EGU General Assembly 2023
© Author(s) 2023. This work is distributed under
the Creative Commons Attribution 4.0 License.

Impacts of anthropogenic activity and climate change on water resources for the whole of Mongolia by using process-based eco-hydrology model

Tadanobu Nakayama
Tadanobu Nakayama
  • National Institute for Environmental Studies, Regional Environment Conservation Division, Tsukuba, Japan (

In Mongolia, overuse and degradation of groundwater is a serious issue. The authors have recently applied a process-based eco-hydrology model, NICE (National Integrated Catchment-based Eco-hydrology) to urban and mining hubs to explicitly quantify spatio-temporal variations in water availability (Nakayama et al., 2021a, 2021b). In this study, NICE was scaled up to the total of 29 river basins in the entire country (Ministry of Nature, Environment and Tourism, 2013). The model simulated the effect of past climatic change and human activity on water resources during 1980-2018 there. The model reasonably reproduced observed river discharge with a maximal value during summer rainfall seasons. The simulation also revealed heterogeneous distributions of hydrologic budget and its response to climatic and anthropogenic disturbances. In addition, the authors detected hot spots of groundwater degradation by anthropogenic activity in the national scale. Analysis of relative contribution of environmental factors further clarified the characteristics in these areas and quantified spatio-temporal trends in groundwater level due to the effects of changes in precipitation and various water uses. Generally, the result showed changes in precipitation had a large effect on changes in groundwater levels until 2000. In contrast, the model clarified human activities have recently had a large impact on groundwater level changes (Banerjee et al., 2014). This trend was particularly conspicuous in river basins with urbanization and mining development such as Orkhon, Kharaa, Tuul, Galba, Ongi, Altain Uvur Govi, and Taats River Basins. This methodology is powerful to resolve future competition for water resources in areas with fewer inventory data that could potentially trigger conflicts between urban, mining, industry, herders and local communities.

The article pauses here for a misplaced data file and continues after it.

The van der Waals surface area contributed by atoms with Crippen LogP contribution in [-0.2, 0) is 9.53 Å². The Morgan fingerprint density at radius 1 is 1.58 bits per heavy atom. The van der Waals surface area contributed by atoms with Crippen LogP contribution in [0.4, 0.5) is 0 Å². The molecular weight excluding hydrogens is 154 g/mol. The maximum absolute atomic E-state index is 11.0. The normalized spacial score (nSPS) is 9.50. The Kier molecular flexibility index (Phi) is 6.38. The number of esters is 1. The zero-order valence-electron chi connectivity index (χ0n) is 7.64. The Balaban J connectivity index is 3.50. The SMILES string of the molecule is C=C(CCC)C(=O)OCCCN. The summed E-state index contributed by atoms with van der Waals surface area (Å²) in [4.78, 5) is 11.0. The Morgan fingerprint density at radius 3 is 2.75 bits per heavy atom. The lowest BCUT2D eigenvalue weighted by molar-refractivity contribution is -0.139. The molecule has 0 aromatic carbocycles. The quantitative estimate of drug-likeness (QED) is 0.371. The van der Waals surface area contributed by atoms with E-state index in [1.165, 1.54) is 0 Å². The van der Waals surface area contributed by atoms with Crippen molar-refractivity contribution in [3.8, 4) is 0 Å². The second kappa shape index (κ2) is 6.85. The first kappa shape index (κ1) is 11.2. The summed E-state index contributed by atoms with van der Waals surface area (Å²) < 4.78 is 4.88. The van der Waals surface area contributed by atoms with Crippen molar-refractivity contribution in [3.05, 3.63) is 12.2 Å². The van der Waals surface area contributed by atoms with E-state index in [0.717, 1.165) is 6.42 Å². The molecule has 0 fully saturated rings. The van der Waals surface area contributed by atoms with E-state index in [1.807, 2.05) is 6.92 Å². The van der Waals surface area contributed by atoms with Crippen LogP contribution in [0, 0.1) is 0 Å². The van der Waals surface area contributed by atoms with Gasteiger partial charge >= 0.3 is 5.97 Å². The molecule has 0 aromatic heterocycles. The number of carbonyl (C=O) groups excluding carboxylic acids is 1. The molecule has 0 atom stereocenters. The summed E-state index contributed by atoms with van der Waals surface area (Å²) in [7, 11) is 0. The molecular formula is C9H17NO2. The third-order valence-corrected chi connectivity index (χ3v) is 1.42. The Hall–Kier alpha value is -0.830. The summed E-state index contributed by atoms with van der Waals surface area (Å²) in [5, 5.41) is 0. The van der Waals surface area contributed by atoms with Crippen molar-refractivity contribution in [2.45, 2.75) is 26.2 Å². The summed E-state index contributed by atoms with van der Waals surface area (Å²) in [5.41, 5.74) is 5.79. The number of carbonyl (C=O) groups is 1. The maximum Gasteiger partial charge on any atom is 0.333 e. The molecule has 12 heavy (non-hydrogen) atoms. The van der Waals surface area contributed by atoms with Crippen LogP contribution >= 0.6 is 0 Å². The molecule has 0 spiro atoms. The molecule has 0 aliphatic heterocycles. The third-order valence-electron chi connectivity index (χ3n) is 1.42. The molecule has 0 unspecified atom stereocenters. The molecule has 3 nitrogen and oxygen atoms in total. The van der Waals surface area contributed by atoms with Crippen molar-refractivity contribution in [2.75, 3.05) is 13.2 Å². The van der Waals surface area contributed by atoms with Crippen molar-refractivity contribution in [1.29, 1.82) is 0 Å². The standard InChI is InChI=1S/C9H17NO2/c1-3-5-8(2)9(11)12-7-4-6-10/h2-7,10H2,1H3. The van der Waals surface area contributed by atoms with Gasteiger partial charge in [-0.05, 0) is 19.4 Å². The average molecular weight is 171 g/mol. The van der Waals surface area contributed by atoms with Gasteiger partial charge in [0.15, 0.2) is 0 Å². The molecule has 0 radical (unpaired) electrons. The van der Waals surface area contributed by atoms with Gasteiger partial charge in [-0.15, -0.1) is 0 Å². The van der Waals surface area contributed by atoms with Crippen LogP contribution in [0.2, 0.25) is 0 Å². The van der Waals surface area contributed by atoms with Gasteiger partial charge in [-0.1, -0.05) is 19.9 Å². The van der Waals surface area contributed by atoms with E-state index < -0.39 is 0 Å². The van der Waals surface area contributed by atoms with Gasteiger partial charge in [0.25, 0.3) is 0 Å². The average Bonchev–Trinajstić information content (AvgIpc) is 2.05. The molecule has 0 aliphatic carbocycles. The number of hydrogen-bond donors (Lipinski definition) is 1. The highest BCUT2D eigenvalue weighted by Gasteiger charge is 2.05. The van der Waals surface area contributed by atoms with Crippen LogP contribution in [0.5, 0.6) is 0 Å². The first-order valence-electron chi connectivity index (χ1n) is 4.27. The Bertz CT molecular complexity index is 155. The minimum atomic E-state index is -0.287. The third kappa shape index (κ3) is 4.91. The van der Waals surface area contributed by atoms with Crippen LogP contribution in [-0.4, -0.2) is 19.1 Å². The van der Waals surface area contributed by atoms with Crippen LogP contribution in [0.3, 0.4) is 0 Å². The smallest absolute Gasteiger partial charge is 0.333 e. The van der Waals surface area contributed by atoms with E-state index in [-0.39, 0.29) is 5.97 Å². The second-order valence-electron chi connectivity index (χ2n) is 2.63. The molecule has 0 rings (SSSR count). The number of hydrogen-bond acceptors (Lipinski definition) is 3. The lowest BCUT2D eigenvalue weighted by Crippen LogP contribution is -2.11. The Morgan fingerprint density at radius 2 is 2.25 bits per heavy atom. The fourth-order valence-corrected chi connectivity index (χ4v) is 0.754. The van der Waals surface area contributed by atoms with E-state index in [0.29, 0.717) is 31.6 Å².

Banerjee, R., et al. 2014. 2030 Mongolia: Targeted Analysis on Water Resources Management Issues,

Ministry of Nature, Environment and Tourism. 2013. Basin Boundary Data in Mongolia, Ulaanbaatar.

Nakayama, T., et al. 2021a. Ecological Modelling, doi:10.1016/j.ecolmodel.2020.109404.

Nakayama, T., et al. 2021b. Ecohydrology & Hydrobiology, doi:10.1016/j.ecohyd.2021.07.006.

How to cite: Nakayama, T.: Impacts of anthropogenic activity and climate change on water resources for the whole of Mongolia by using process-based eco-hydrology model, EGU General Assembly 2023, Vienna, Austria, 24–28 Apr 2023, EGU23-10173,, 2023.

Supplementary materials

Supplementary material file